· Agency – Media Products”
They also refer to “semiotic analysis”, and of how signs can communicate different messages. (P41). They examine the message portrayed by “The Bill” (p65), and of how it became almost a soap, with its primetime viewing slot before the ‘watershed’.
Other media theorists and writers have similar views of audience perception with regard to media products. Media products are spoken of in a “neo-Durkheimian spirit that holds that ‘mechanical solidarity’ induce ‘a sense of membership, similarity, equality, familiarity in viewers.” (Liebes, Tamar, Curran, James, 1998, p66). Perhaps this is why so many modern women can identify with the long running British soap, Coronation Street.
In a sense audiences can be drawn along by a compelling storyline, but there may be hidden morals or societal problems being tackled: issues such as rape, abortion, adoption, incest, murder, crime, drug taking, diseases, extra-marital affairs, divorce. Very few soaps have not touched upon the problems endemic in modern day society. It is a feature of modern day programming that helplines will be broadcast following a harrowing showing of a scene, which has in some ways affected viewers.
News Programming:
‘Soft news’ as opposed to ‘hard news’ features, may fulfil some of the elements sometimes portrayed in ‘soaps’. Examples might include ‘Ask Dr Ruth’, or ‘Ask Judy.’ In many ways news can also be perceived in a certain light, depending on technical considerations like the positioning of the TV camera, or the people behind the camera. Al Jazeera, for example, will often portray scenes in a different light than Fox News or CBS, or even the BBC.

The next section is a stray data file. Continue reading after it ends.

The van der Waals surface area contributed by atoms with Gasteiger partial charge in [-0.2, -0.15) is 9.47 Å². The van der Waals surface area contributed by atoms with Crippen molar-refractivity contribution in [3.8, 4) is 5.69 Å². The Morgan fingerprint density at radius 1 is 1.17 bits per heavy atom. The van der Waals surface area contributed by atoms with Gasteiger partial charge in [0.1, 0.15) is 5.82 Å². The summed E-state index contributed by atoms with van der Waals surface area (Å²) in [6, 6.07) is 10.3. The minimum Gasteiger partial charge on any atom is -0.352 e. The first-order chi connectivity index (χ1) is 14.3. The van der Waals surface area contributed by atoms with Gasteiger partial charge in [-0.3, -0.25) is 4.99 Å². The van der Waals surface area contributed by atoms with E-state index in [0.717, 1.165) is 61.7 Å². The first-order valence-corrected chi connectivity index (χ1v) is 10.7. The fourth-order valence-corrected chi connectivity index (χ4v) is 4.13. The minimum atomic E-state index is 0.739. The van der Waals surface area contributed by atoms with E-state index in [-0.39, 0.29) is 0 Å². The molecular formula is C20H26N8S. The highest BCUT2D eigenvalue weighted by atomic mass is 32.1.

In a war situation the media can bear a heavy responsibility in what they report and how they chose to do so. In many ways the media can be used for propaganda purposes. Examples include the way Dr. Goebbels ran the German media during World War 11, but also include the way the BBC broadcast Churchill’s speeches and promoted ‘The Dunkirk spirit’. Recent examples of how the media can be used as an instrument of hate and war propaganda can be seen in the example of Rwanda, where state media journalists pushed forward their own warped ideological ideas and helped promote an atmosphere of hate and subsequent genocide. The movie ‘Hotel Rwanda’ is an excellent portrayal of this, and a book has been published regarding the trials of three Rwandan journalists indicted by the International Criminal Tribunal. (Temple-Raston, Dina, 2005). In her work, Dina, shows how two media outlets – Radio Télévision Libre des Milles Collines, and the tabloid Kangura, incited racial hatred among the Hutu against their Tutsi neighbours.
Even old favourites like Hawaii 5-O, although highly popular and entertaining with audiences, contained hidden ideological messages that put forward an anti-communist message reminiscent of the times – many of the shows were made in the sixties at the height of the Vietnam War.
The Hidden Ideology in Advertising:
Even advertising can carry hidden ideological messages. James Lull has noted that ‘because culture is entangled with struggles over meaning and social power, it is ideological’. As can be seen from previous examination papers this statement can be discussed in relation to Gloria Steinem’s experience of securing advertising for Ms. Magazine as revealed in her article ‘Sex, Lies and Advertising’.
Steinem’s findings revealed “an ideological” block among “business advertisers, reluctant to promote certain goods in what was perceived as a feminist magazine.” Steinem herself, is a renowned feminist, and as revealed by Maureen Dowd in the March 2006 edition of The Dubliner, encouraged the New York Times to “neutralize the stature of women” with the ‘Ms’ title. (Dowd, Maureen, 2006).